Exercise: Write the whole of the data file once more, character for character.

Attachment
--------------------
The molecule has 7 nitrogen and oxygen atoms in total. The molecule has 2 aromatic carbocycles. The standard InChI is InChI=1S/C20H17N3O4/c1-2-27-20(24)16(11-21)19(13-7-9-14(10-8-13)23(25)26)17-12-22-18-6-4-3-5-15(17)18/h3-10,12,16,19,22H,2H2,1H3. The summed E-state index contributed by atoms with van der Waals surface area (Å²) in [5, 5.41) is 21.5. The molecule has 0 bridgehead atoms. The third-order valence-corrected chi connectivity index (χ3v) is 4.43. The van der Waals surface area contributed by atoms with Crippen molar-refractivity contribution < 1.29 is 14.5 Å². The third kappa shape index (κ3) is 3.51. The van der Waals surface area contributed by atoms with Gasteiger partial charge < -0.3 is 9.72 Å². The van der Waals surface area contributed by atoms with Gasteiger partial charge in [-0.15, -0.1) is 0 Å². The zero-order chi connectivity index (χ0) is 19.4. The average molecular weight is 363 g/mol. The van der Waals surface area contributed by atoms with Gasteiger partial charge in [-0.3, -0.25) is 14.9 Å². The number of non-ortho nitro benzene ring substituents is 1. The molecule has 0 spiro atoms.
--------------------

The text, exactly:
The molecule has 7 nitrogen and oxygen atoms in total. The molecule has 2 aromatic carbocycles. The standard InChI is InChI=1S/C20H17N3O4/c1-2-27-20(24)16(11-21)19(13-7-9-14(10-8-13)23(25)26)17-12-22-18-6-4-3-5-15(17)18/h3-10,12,16,19,22H,2H2,1H3. The summed E-state index contributed by atoms with van der Waals surface area (Å²) in [5, 5.41) is 21.5. The molecule has 0 bridgehead atoms. The third-order valence-corrected chi connectivity index (χ3v) is 4.43. The van der Waals surface area contributed by atoms with Crippen molar-refractivity contribution < 1.29 is 14.5 Å². The third kappa shape index (κ3) is 3.51. The van der Waals surface area contributed by atoms with Gasteiger partial charge < -0.3 is 9.72 Å². The van der Waals surface area contributed by atoms with Gasteiger partial charge in [-0.15, -0.1) is 0 Å². The zero-order chi connectivity index (χ0) is 19.4. The average molecular weight is 363 g/mol. The van der Waals surface area contributed by atoms with Gasteiger partial charge in [-0.3, -0.25) is 14.9 Å². The number of non-ortho nitro benzene ring substituents is 1. The molecule has 0 spiro atoms.